Diuris sp. Basaltica (H.Nicholls MEL 649396) MEL Herbariumin Species Profile and Threats (SPRAT) database (Department of the Environment and Heritage, 2006ij) [Internet].
Invasive and Other Problematic Species and Genes:Invasive Non-Native/Alien Species:Competition and/or habitat degradation by weeds Diuris sp. Basaltica (H.Nicholls MEL 649396) MEL Herbariumin Species Profile and Threats (SPRAT) database (Department of the Environment and Heritage, 2006ij) [Internet].
Invasive and Other Problematic Species and Genes:Invasive Non-Native/Alien Species:Negative impacts caused by insects National Recovery Plan for the Small Golden Moths Orchid Diuris basaltica (Backhouse, G. and Lester, K., 2010) [Recovery Plan].
Invasive and Other Problematic Species and Genes:Invasive and Other Problematic Species and Genes:Predation, competition, habitat degradation and/or spread of pathogens by introduced species Diuris sp. Basaltica (H.Nicholls MEL 649396) MEL Herbariumin Species Profile and Threats (SPRAT) database (Department of the Environment and Heritage, 2006ij) [Internet].
Invasive and Other Problematic Species and Genes:Problematic Native Species:Negative impact from animals Species threats data recorded on the SPRAT database between 1999-2002 (Department of Sustainability, Environment, Water, Population and Communities (DSEWPaC), 2012i) [Database].
Natural System Modifications:Fire and Fire Suppression:Inappropriate and/or changed fire regimes (frequency, timing, intensity) National Recovery Plan for the Small Golden Moths Orchid Diuris basaltica (Backhouse, G. and Lester, K., 2010) [Recovery Plan].
Diuris sp. Basaltica (H.Nicholls MEL 649396) MEL Herbariumin Species Profile and Threats (SPRAT) database (Department of the Environment and Heritage, 2006ij) [Internet].
Residential and Commercial Development:Commercial and Industrial Areas:Recreational, commercial and industrial development Diuris sp. Basaltica (H.Nicholls MEL 649396) MEL Herbariumin Species Profile and Threats (SPRAT) database (Department of the Environment and Heritage, 2006ij) [Internet].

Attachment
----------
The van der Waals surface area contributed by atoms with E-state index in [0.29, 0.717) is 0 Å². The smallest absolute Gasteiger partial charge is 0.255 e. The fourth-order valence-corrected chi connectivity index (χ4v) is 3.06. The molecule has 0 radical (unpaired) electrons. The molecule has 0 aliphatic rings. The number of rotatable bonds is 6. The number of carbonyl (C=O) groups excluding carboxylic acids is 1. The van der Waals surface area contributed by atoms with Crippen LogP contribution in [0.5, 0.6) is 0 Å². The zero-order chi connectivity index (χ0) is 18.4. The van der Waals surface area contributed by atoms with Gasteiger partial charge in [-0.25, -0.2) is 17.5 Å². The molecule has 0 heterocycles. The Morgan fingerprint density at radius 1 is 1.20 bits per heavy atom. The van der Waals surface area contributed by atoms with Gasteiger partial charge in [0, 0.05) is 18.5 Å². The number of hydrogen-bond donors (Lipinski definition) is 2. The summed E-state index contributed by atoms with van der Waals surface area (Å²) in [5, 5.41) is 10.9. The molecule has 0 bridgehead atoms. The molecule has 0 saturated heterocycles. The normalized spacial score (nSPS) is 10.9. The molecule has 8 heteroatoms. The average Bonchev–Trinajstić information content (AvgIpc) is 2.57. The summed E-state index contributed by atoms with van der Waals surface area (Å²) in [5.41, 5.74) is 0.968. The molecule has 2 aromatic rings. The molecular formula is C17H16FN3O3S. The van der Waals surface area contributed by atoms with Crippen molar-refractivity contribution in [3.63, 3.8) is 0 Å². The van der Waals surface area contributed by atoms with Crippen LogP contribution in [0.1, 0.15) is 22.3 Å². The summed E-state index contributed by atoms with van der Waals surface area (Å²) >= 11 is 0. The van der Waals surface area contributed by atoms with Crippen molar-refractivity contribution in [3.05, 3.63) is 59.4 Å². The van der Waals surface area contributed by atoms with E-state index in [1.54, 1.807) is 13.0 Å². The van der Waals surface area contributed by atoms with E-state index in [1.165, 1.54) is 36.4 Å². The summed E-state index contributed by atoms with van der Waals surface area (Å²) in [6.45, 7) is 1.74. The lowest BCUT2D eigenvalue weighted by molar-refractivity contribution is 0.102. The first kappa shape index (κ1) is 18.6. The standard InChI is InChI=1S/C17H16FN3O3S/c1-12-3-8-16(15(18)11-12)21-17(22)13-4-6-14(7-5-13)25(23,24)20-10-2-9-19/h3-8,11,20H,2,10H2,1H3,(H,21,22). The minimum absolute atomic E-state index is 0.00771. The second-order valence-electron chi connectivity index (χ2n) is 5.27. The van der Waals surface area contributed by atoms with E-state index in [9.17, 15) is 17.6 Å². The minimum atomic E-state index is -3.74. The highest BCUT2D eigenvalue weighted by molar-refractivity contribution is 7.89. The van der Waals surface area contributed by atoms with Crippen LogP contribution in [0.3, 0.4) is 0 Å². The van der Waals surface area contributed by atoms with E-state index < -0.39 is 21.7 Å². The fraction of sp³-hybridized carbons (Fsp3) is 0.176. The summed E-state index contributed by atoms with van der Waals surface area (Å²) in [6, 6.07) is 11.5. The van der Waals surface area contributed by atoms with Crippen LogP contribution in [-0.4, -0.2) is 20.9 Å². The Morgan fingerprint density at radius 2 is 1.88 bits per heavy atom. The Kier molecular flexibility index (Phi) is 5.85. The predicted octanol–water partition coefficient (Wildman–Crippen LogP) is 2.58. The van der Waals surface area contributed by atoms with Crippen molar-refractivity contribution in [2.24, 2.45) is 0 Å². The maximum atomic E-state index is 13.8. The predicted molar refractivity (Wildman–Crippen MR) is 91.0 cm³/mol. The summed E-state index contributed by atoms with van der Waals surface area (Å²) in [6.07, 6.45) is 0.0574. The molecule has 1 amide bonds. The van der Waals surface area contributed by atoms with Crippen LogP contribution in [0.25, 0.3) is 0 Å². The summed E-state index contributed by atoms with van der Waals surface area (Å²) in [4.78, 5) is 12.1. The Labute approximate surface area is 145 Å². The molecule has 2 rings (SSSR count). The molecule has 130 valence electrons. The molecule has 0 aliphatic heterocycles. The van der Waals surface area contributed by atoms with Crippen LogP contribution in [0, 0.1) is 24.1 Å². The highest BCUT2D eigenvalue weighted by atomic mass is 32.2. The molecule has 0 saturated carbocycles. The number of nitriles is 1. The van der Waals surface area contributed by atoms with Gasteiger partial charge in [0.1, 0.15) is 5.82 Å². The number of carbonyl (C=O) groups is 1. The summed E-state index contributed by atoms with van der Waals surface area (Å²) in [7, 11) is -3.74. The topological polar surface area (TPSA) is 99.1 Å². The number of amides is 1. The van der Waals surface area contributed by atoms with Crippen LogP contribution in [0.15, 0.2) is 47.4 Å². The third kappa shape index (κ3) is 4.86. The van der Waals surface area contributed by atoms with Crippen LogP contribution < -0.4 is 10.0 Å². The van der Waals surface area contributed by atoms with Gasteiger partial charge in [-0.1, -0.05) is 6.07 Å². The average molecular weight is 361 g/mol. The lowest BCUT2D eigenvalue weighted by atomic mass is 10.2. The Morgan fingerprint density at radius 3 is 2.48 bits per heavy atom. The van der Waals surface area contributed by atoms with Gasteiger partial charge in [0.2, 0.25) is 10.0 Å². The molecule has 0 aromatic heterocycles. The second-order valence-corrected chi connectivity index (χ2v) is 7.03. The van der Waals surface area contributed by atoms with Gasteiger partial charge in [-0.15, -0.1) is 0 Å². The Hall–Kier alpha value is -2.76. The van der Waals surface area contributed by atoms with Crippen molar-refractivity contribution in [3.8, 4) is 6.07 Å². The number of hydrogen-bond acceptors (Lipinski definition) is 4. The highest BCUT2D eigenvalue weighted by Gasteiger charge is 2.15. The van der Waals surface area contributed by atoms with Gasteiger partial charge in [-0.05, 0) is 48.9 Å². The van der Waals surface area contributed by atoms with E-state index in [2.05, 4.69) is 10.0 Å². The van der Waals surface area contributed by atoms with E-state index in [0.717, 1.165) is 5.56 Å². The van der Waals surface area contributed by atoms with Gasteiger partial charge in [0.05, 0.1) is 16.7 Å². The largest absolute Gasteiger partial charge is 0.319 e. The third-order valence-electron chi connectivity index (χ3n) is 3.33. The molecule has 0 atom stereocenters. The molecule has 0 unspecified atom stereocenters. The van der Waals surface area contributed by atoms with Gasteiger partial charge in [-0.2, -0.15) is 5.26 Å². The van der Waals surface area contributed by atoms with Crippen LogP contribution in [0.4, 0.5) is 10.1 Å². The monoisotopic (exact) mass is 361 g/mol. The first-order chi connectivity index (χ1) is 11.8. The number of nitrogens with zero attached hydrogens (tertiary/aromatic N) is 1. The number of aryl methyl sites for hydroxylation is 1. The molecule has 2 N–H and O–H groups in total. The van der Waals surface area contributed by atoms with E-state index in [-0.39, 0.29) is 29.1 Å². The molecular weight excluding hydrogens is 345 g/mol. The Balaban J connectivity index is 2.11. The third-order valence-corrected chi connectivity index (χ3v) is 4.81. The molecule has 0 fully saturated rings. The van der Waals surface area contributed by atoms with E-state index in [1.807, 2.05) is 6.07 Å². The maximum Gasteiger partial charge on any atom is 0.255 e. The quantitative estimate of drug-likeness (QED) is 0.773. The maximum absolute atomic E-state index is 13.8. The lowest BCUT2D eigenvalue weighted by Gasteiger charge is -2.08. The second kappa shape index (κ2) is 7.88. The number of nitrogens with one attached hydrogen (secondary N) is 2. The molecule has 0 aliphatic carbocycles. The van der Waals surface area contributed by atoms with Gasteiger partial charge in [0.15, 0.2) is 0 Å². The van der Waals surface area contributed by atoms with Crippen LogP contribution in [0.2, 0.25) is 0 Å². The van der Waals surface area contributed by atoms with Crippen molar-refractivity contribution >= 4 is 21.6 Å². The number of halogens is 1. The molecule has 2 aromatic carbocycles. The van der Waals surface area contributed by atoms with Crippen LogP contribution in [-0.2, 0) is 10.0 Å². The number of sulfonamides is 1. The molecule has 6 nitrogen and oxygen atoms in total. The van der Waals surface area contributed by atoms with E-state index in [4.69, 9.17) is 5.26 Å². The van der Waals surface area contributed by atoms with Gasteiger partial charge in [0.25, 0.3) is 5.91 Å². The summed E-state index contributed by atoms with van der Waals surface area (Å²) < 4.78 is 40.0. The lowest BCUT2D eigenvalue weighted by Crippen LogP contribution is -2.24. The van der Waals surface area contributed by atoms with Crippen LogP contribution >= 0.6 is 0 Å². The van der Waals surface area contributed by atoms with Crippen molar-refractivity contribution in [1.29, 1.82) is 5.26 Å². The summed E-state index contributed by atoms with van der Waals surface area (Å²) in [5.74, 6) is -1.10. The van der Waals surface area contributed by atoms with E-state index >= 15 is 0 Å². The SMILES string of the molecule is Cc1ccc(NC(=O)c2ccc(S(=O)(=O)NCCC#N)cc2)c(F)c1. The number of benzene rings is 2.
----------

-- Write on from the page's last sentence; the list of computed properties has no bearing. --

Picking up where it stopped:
Residential and Commercial Development:Housing and Urban Areas:Habitat loss, modification and fragmentation due to urban development National Recovery Plan for the Small Golden Moths Orchid Diuris basaltica (Backhouse, G. and Lester, K., 2010) [Recovery Plan].
Species threats data recorded on the SPRAT database between 1999-2002 (Department of Sustainability, Environment, Water, Population and Communities (DSEWPaC), 2012i) [Database].
Diuris sp. Basaltica (H.Nicholls MEL 649396) MEL Herbariumin Species Profile and Threats (SPRAT) database (Department of the Environment and Heritage, 2006ij) [Internet].
Species Stresses:Indirect Species Effects:Low numbers of individuals Species threats data recorded on the SPRAT database between 1999-2002 (Department of Sustainability, Environment, Water, Population and Communities (DSEWPaC), 2012i) [Database].

Backhouse, G. and Lester, K. (2010). National Recovery Plan for the Small Golden Moths Orchid Diuris basaltica. [Online]. Department of Sustainability and Environment, Melbourne Victoria. Available from: http://www.environment.gov.au/biodiversity/threatened/publications/recovery/diuris-basaltica.html.

Backhouse, G.N. & J.A. Jeanes (1995). The Orchids of Victoria. Carlton: Miegunyah Press, Melbourne University Press.

Carr, G.W., Stajsic, V. and Jeanes, J.A. (1997). Survey for the Small Golden Moths Orchid, Diuris sp. aff. lanceolata (Basalt Plains).

Jeanes, J. (2001). Personal communication.

Jones, D.L. (2004). Personal communication.

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This database is designed to provide statutory, biological and ecological information on species and ecological communities, migratory species, marine species, and species and species products subject to international trade and commercial use protected under the Environment Protection and Biodiversity Conservation Act 1999 (the EPBC Act). It has been compiled from a range of sources including listing advice, recovery plans, published literature and individual experts. While reasonable efforts have been made to ensure the accuracy of the information, no guarantee is given, nor responsibility taken, by the Commonwealth for its accuracy, currency or completeness. The Commonwealth does not accept any responsibility for any loss or damage that may be occasioned directly or indirectly through the use of, or reliance on, the information contained in this database. The information contained in this database does not necessarily represent the views of the Commonwealth. This database is not intended to be a complete source of information on the matters it deals with. Individuals and organisations should consider all the available information, including that available from other sources, in deciding whether there is a need to make a referral or apply for a permit or exemption under the EPBC Act.

Citation: Department of the Environment (2014). Diuris basaltica in Species Profile and Threats Database, Department of the Environment, Canberra. Available from: http://www.environment.gov.au/sprat. Accessed Fri, 19 Sep 2014 07:33:05 +1000.